The Existential Panel Part I: A Dialogue with Kant, Sartre and Sina in Four Parts

Oct 13, 2023

A large auditorium, equipped with a stage that has four seats. The audience is buzzing with anticipation. Seated amongst the audience are other dignitaries and speakers of the day including Nietzsche, Plato, Confucius, DuBois, Locke, Marx, Machiavelli, Socrates and Paine. Descartes is conspicuously absent.

Participants: Immanuel Kant, Ibn Sina and Jean-Paul Sartre. Dr. Ingram is the moderator.

Dr. Ingram: (Takes the stage and sits, gesturing for the philosophers to join him) Ladies and gentlemen, thank you for joining us for this momentous occasion. I am Dr. Arthur Ingram your moderator for this evening. We are here to engage with three of the most profound thinkers in history on a subject that touches us all—what does it mean to exist? Gentlemen, welcome. Let's dive right in. What, in your opinions, does it mean to exist?

Kant: Existence is a complex interplay between our perceptions and the noumenal world, the world "as it is." We can never fully grasp the thing-in-itself but only its appearances to us. In essence, to exist is to be a subject experiencing phenomena within a framework of space, time, and causality.

Sartre: I appreciate the notion of phenomena, but for me, existence precedes essence. To exist is to be thrown into the world without consent, and it is up to the individual to define themselves through their actions and choices. Existence is an ongoing act of self-definition.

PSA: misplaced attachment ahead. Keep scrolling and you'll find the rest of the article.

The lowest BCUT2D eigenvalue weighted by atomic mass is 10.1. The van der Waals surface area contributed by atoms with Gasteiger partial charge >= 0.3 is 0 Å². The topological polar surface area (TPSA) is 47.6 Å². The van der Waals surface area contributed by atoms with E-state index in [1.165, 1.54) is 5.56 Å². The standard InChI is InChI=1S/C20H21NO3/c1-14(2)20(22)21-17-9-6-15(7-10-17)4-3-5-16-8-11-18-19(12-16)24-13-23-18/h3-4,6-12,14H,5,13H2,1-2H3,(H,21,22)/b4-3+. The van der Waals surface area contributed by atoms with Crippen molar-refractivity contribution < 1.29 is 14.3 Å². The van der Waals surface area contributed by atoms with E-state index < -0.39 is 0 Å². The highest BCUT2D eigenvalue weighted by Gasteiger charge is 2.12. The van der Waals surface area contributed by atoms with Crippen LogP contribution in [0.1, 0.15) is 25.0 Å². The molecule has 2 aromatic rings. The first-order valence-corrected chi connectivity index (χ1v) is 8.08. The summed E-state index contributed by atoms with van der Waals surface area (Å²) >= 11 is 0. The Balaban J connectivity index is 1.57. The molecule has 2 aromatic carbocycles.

Ibn Sina: While I respect your positions, I would argue that existence is a contingent reality emanating from a Necessary Existent—God. Existence is a stage where essences manifest through divine will, and the journey is to recognize and reconcile with this ultimate truth.

Dr. Ingram: Fascinating opening thoughts. Kant, how do you respond to Sartre's assertion that existence precedes essence?

Kant: I find it an intriguing argument. However, how can we talk about choices and actions without presupposing some categories or frameworks that allow us to make sense of these actions? Don't we require some form of "essence" to even perceive or enact "existence"?

Sartre: Ah, but these frameworks you speak of are human- made. Even if they are 'a priori' conditions of human thought, they are still aspects of human existence. Therefore, they don't precede existence but are a part of it.

Dr. Ingram: Ibn Sina, you speak of a Necessary Existent— God—as the foundation for all existence. Would you say this is an "essence" that precedes existence, contrasting with Sartre's view?

Ibn Sina: Precisely, Dr. Ingram. The Necessary Existent provides the ground upon which all contingent beings stand. The essence of this Being indeed precedes existence, not only conceptually but also ontologically.

Sartre: But why should we accept a predefined essence? Isn't that a way to escape the responsibility of defining oneself?

Ibn Sina: The responsibility of recognizing the Necessary Existent is the ultimate quest. It's not an escape but a divine imperative.

Dr. Ingram: It seems we've only begun to scratch the surface, but this has been an incredibly enlightening exchange. Let's take a brief recess and come back for more.

End of Part I.


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